Tip

Optimizing server placement in branch offices and WANs

Establishing connectivity with a company's branch offices doesn't seem like a big deal at first glance. After all, an admin can easily configure the computers in the branch office to act as a separate domain within the corporate forest. The WAN link between the branch office in the corporate headquarters would provide the necessary connectivity.

Although this particular approach would work, it is grossly oversimplified. Branch office networking is tricky.

Same domain, same site

There are many ways to provide connectivity to users in a branch office. One type of deployment involves placing the computers at the branch office into the same domain and same site as the computers at the corporate headquarters.

The big advantage to this approach is that it's simple to configure. As long as TCP/IP connectivity exists between the branch office and the corporate headquarters, connecting PCs in the branch office to the domain is no more difficult than it would be if they were located in the corporate headquarters.

The downside is that if the WAN link should fail, the workstations in the branch office will be cut off from the corporate office. Users won't even be able to log in (unless they use cached credentials) because there will be no domain controller available to them.

Place the remote site in its wwn domain

You don't want a link failure to prevent users from logging into the network. So

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it might seem like the obvious solution to this problem is to place a domain controller in the branch office. Doing this would give you the options of making the branch office its own domain or of making it a part of one of the domains that already exist at headquarters. Let's talk about the pros and cons of setting up the branch office as its own domain.

The main advantage of this approach is that the office's network becomes almost a separate entity. Assuming you set the new domain up correctly, you won't have to worry about a link failure preventing users from logging into the network.

The disadvantage to this approach is increased administrative overhead. Instead of having to manage one domain, you have to manage two. Also, some of your day-to-day administrative tasks will become more time- consuming. For example, when you add a new folder to a file server, you may have to spend a little more time setting up the access control entries, since you'll have to set up separate access control entries for security groups from each domain.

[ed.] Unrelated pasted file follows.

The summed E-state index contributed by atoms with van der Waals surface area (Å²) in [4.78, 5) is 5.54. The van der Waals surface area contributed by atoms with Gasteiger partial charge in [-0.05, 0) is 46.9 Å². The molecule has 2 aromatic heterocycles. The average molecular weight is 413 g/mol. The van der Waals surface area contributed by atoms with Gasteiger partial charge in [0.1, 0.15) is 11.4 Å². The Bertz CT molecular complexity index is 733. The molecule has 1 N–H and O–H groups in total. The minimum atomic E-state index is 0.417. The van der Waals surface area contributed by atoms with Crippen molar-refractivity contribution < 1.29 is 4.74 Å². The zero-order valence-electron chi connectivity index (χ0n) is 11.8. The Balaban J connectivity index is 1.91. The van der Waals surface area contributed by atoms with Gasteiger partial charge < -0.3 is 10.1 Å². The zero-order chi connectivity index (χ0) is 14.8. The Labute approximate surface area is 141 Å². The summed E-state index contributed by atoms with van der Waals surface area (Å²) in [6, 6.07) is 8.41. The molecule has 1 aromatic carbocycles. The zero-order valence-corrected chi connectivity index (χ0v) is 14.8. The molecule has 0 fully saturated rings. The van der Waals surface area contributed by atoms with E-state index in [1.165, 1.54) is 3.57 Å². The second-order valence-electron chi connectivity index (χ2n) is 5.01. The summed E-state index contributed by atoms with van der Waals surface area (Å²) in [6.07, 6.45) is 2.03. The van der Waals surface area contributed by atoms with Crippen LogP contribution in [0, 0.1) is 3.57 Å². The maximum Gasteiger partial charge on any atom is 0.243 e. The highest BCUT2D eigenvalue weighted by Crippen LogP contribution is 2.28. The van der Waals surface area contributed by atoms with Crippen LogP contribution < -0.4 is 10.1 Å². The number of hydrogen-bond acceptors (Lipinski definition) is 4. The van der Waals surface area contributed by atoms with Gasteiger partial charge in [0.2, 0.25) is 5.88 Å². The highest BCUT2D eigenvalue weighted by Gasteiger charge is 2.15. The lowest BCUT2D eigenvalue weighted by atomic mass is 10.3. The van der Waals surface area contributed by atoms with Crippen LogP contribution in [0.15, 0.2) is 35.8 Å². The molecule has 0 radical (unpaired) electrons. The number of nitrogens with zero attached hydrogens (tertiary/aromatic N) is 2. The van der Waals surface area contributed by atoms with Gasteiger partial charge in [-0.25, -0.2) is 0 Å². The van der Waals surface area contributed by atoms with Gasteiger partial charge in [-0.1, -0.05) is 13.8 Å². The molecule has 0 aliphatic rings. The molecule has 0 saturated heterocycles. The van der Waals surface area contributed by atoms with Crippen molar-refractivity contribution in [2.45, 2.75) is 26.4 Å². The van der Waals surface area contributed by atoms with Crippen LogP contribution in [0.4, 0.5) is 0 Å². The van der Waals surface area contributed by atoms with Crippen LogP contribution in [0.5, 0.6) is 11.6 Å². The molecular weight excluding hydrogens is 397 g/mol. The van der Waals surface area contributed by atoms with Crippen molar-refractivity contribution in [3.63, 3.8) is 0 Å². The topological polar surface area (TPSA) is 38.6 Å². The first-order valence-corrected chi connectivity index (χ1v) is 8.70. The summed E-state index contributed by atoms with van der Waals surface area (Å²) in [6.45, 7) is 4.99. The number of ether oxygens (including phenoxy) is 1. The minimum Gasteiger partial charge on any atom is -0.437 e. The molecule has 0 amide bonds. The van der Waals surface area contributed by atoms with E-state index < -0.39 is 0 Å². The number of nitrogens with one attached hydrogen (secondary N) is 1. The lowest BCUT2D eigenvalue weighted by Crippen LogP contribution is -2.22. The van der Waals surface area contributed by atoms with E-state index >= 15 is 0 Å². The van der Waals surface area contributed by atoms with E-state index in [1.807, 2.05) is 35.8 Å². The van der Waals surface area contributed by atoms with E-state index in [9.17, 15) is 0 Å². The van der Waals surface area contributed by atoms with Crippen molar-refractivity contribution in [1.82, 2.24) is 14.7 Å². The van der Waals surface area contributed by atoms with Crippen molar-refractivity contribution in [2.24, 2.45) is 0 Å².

Same domain, different site

Another approach is to place a domain controller in the branch office, but make that domain controller part of the domain at the corporate headquarters. If you were to use this type of topology, you'd want to place the domain controller at the branch office into a separate Active Directory site.

Creating multiple sites requires more work up front, but usually does not require any extra ongoing administrative work. Using multiple sites reduces the amount of Active Directory replication traffic flowing across your WAN link, thus allowing the link to function more efficiently.

Considerations for domain controller placement

If you don't have at least one domain controller in the branch office, a link failure can prevent users from logging into the network. So far I've shown you two ways to avoid this problem by placing a domain controller in a branch office. But even if there is a domain controller in the branch office, a link failure can still keep users from being able to log into the network.

This is because domain controllers have dependencies. For example, the Active Directory is dependent upon the existence of a DNS server. By default, the first domain controller in the forest is automatically configured to act as a DNS server (assuming a DNS server doesn't already exist). But this doesn't do the users in your branch offices much good if a link fails and they cannot access the DNS server.

But because DNS is hierarchical in nature, the easiest solution to this problem is to configure the domain controller in the branch office to act as a DNS server. Assuming your DNS server is integrated into Active Directory, you could configure the DNS server at the branch office to act as a secondary DNS. This means that the DNS server will receive records from the primary DNS server in the main office. Computers in the branch office would be configured to use the DNS server located in the branch office, rather than the primary DNS server.